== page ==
As you saw by your counter example, a Lie group homomorphism does not induce an isomorphism of fundamental groups. But one way to use homomorphisms to determine fundamental groups is through the fact that if $G$ and $H$ are connected with $G$ simply connected and $G \to H$ is a surjective homomorphism with a discrete kernel $K$ contained in the center of $G$, then this map is a covering and the fundamental group of $H$ is isomorphic to $K$. So if you know that $SU(n)$ is simply connected then you can consider the homomorphism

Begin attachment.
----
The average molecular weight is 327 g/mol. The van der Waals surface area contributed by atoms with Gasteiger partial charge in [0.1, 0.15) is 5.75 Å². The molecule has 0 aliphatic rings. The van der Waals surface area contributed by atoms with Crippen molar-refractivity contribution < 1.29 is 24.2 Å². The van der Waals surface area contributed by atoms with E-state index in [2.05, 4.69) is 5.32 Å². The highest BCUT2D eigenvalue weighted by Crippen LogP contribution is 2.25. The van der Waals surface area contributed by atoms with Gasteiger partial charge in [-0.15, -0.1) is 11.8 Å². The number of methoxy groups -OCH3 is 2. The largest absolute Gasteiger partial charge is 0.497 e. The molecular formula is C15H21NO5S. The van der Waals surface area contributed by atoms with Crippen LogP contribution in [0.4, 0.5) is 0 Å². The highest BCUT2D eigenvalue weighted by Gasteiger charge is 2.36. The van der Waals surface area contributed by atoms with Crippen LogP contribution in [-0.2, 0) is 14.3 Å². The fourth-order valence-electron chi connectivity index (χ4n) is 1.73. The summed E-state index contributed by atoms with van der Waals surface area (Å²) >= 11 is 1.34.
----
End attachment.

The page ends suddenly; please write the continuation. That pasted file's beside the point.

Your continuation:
$$
SU(n) \times \mathbb R \to U(n), ~~ (A, t) \mapsto e^{it} A.
$$
This is surjective with kernel isomorphic to $\mathbb Z$ so that $\pi_1(U(n)) \simeq \mathbb Z$.

Though I guess the easiest way to see that $SU(n)$ is simply connected is to use Neal's suggestion of applying the LES in homotopy associated to the fibration
$$SU(n-1) \to SU(n) \to SU(n)/SU(n-1) \simeq S^{2n-1}.$$

But then you might as well compute $\pi_1 U(n)$ directly from the similar fibration
$$U(n-1) \to U(n) \to U(n)/U(n-1) \simeq S^{2n-1}.$$